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Curves For Color

Maybe your white balance setting was off, or you’ve scanned an old slide, or you were dealing with difficult-to-control mixed light. Or, maybe your image looks pretty good, but you want to be sure you have perfectly neutral color, regardless of how accurately your monitor is calibrated. Working with Photoshop’s Color Sampler Tool and a Curves Adjustment Layer, you can balance the colors in your photo with precision using the actual numerical values of each color channel—no guesswork involved.

It takes a little practice, but you’ll soon be dialing in accurately balanced color for every image in just a few minutes. Here’s how:

1. Click and hold the Eyedropper in the Tool palette and select Color Sampler Tool from the flyout menu.

2. Set sample size for the tool to something larger than Point Sample, since any given pixel could be off. The larger the resolution of the file, the larger the average you can use. This is a 5-megapixel file, and I’m using the 5 by 5 Average setting.

3. Click somewhere on the image that should be a neutral gray.

4. Check out the Info Pane and the RGB values there. These are the values of the point we just sampled. For a perfectly neutral gray, all three values will be identical. Notice that while Green and Blue values are relatively close, the Red channel is much lower, which makes sense considering the overall cyan cast of the image.

5. To fix this, we need to bring the Red value up. Start by adding a Curves Adjustment Layer (Layer > New Adjustment Layer > Curves, or by clicking the Curves icon in the Adjustments Pane).

6. Next, we’ll be using the Properties Pane. Switch to that pane and click the onscreen adjustment option (the icon that looks like a finger pointing between two arrows). This allows you to click and drag up or down anywhere on the image to increase or decrease the value of the selected channel. I need to bring the Red value up, so I’ve selected the Red channel from the RGB dropdown.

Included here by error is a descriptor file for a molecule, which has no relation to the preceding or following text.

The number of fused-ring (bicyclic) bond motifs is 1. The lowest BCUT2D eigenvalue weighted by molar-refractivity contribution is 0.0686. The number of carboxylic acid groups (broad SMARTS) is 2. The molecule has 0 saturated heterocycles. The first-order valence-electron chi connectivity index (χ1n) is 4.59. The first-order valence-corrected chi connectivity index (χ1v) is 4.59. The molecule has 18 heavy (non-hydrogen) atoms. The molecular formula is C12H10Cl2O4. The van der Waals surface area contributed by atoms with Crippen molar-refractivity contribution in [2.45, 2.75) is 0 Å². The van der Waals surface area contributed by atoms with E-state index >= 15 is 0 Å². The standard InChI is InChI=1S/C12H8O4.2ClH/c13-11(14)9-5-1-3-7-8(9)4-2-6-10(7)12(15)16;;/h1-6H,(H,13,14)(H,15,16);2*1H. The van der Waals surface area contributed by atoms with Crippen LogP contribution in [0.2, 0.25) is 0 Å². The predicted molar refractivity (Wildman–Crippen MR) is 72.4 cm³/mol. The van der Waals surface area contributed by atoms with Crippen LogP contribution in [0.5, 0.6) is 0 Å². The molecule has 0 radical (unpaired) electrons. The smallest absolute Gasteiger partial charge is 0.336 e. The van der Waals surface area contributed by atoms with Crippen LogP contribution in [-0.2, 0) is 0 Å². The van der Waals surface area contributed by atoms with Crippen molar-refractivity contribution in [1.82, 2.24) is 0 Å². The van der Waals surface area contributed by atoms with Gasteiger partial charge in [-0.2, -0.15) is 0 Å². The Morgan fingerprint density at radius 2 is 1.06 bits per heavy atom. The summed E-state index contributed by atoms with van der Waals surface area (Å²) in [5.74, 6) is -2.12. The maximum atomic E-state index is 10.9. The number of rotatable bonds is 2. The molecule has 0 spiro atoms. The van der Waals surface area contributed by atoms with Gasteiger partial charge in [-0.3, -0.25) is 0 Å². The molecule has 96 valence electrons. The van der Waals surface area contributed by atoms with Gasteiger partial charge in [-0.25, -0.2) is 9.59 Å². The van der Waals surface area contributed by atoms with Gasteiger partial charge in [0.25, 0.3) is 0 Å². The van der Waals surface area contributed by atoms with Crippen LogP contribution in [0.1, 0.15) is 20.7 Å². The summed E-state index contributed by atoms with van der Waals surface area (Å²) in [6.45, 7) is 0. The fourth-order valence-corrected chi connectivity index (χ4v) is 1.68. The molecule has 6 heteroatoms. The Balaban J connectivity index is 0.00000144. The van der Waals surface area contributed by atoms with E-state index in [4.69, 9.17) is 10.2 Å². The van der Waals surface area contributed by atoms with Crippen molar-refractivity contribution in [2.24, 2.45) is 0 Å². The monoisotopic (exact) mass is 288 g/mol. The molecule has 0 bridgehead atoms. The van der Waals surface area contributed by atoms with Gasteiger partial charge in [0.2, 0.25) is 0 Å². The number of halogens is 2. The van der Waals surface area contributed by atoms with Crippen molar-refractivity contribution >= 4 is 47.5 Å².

7. Now click and hold anywhere on the image while you drag the up or down to adjust the value of the Red channel. My point sample had values of R=43 G=73 B=67, so I dragged upward until the Red channel had the same value as the Blue channel, R=67.

8. To get all channels to the same value, I next selected the Green channel from the RGB dropdown and dragged downward, to bring the Green value down to 67. With all channels now at the same value, you’ll see that the image has a much more neutral color balance.

9. To get the balance even more precise, try taking a sample from another area of the image that should be neutral. My first sample area was in a midtone area, so I placed two additional samples in shadow and highlight areas and balanced them using the same method. Note that when adjusting additional points, your original point may be affected. That’s fine as long as the RGB values stay within a range of something near +/- 5. You can also go back and readjust the previous points and usually get them closer, if not precisely equal, as I did here.

Compare the final image with the original and you can see how powerful this relatively simple technique is for achieving accurate color balance. What I like most about the approach is that you’re not relying on guesswork or judging by “look”, nor will your eyes be fooled if your monitor’s calibration is off, because you’re making your changes based on the numerical values of each channel. It’s a foolproof way to arrive at perfectly neutral color.

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